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INTEGRAL observation of X-rays from earth's aurora
Credit: ESA/Integral/ E. Churazov (IKI/MPA)/ M. Türler (ISDC/Univ. of Geneva)


Shadow of an Aurora

High-energy X-ray and Gamma-ray radiation is difficult to image. Lenses and mirrors that create images in visible light, or even grazing-incidence mirrors like those on the Chandra X-ray Observatory which are used to produce images at low-energy X-ray energies, don't work very well on very high-energy radiation. Trying to make an image at high energies requires advanced techniques. For example, the NuSTAR observatory produces images at very high X-ray energy by using specially-coated mirrors and special detectors. A simpler technology used to produce images at high X-ray energies is the "coded mask". Coded masks are grids of opaque material arranged in a particular pattern, placed in front of an imaging detector. A source of high energy radiation shining on the coded mask produces a patterned shadow on the detector. By careful analysis of the shadow pattern, the image of the source can be reconstructed. The Imager on Board the INTEGRAL Satellite (IBIS) instrument uses coded masks to create images of celestial sources of high-energy radiation. A beautiful example is shown above - an image of the high energy radiation produced by earth's aurora, seen by the IBIS and reconstructed from its shadow pattern. IBIS shows the circular arc of the aurora's high energy emission, which is produced by charged particles from the sun that hit the earth's magnetic field and rapidly decelerate. The earth itself emits no high-energy emission, so it does not show up in the IBIS image; to guide the eye the outline of the earth is drawn in the image above.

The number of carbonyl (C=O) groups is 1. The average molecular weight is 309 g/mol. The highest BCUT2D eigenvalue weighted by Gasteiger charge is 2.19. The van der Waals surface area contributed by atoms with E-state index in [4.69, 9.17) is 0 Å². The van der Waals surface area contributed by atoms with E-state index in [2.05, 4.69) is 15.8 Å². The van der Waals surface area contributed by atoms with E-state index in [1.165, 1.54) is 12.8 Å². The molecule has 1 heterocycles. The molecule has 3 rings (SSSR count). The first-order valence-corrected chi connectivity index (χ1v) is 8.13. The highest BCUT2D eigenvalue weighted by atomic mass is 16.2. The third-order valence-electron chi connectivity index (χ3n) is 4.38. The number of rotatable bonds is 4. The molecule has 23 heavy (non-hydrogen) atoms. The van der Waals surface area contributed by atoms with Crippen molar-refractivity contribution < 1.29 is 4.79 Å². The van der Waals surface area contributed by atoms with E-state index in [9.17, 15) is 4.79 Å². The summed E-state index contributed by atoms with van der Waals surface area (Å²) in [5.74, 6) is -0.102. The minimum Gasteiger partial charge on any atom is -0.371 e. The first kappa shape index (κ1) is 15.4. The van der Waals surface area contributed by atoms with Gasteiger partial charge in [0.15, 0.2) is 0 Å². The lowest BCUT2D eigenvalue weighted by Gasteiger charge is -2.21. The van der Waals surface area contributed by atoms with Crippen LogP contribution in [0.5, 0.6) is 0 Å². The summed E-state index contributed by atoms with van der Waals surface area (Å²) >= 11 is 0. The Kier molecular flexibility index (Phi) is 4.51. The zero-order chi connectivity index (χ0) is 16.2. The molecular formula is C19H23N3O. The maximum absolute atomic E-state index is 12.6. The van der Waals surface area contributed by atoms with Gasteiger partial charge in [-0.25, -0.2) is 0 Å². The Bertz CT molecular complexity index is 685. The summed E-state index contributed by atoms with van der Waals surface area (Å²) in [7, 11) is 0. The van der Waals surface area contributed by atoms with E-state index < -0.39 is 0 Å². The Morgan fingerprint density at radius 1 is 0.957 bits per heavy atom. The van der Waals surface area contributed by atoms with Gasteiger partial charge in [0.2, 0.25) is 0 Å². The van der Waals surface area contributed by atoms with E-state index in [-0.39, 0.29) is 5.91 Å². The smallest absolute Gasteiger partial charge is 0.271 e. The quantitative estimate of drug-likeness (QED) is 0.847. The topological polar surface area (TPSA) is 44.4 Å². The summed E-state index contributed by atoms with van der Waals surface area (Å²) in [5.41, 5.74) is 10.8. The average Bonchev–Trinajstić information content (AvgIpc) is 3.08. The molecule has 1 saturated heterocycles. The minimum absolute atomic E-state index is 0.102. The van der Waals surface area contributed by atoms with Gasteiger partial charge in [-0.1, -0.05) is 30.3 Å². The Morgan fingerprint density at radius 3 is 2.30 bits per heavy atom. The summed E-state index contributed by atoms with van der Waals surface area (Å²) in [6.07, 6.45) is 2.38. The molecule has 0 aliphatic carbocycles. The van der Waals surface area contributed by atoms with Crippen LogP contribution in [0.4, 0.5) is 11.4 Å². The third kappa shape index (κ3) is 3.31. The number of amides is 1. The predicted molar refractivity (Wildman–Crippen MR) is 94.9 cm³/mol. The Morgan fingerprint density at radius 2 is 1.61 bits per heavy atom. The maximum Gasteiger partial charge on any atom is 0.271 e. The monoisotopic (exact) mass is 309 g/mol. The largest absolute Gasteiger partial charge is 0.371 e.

Published: February 1, 2016


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Each week the HEASARC brings you new, exciting and beautiful images from X-ray and Gamma ray astronomy. Check back each week and be sure to check out the HEAPOW archive!
Page Author: Dr. Michael F. Corcoran
Last modified Tuesday, 02-Feb-2016 06:42:58 EST